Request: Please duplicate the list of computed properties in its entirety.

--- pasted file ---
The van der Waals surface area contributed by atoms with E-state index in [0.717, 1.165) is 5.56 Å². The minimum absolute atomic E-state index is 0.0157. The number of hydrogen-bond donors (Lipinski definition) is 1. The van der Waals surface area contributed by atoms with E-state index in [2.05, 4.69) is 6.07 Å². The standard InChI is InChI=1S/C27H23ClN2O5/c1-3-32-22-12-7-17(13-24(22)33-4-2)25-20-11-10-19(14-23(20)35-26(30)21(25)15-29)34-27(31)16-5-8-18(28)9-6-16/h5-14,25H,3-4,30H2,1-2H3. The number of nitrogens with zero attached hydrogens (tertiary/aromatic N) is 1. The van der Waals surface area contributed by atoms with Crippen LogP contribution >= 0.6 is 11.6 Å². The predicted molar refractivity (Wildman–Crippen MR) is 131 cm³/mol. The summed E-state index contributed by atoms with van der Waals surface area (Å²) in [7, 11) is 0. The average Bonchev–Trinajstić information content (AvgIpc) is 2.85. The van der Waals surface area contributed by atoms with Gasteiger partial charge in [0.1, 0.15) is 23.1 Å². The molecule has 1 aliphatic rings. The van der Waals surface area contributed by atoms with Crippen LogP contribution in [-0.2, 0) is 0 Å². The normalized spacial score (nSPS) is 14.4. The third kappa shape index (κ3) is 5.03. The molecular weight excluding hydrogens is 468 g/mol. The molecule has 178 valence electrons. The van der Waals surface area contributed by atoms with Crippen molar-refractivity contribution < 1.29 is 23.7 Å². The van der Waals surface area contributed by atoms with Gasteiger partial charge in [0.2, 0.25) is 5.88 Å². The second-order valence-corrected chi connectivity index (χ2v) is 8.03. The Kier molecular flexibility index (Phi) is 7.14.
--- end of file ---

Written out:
The van der Waals surface area contributed by atoms with E-state index in [0.717, 1.165) is 5.56 Å². The minimum absolute atomic E-state index is 0.0157. The number of hydrogen-bond donors (Lipinski definition) is 1. The van der Waals surface area contributed by atoms with E-state index in [2.05, 4.69) is 6.07 Å². The standard InChI is InChI=1S/C27H23ClN2O5/c1-3-32-22-12-7-17(13-24(22)33-4-2)25-20-11-10-19(14-23(20)35-26(30)21(25)15-29)34-27(31)16-5-8-18(28)9-6-16/h5-14,25H,3-4,30H2,1-2H3. The number of nitrogens with zero attached hydrogens (tertiary/aromatic N) is 1. The van der Waals surface area contributed by atoms with Crippen LogP contribution >= 0.6 is 11.6 Å². The predicted molar refractivity (Wildman–Crippen MR) is 131 cm³/mol. The summed E-state index contributed by atoms with van der Waals surface area (Å²) in [7, 11) is 0. The average Bonchev–Trinajstić information content (AvgIpc) is 2.85. The van der Waals surface area contributed by atoms with Gasteiger partial charge in [0.1, 0.15) is 23.1 Å². The molecule has 1 aliphatic rings. The van der Waals surface area contributed by atoms with Crippen LogP contribution in [-0.2, 0) is 0 Å². The normalized spacial score (nSPS) is 14.4. The third kappa shape index (κ3) is 5.03. The molecular weight excluding hydrogens is 468 g/mol. The molecule has 178 valence electrons. The van der Waals surface area contributed by atoms with Crippen molar-refractivity contribution < 1.29 is 23.7 Å². The van der Waals surface area contributed by atoms with Gasteiger partial charge in [0.2, 0.25) is 5.88 Å². The second-order valence-corrected chi connectivity index (χ2v) is 8.03. The Kier molecular flexibility index (Phi) is 7.14.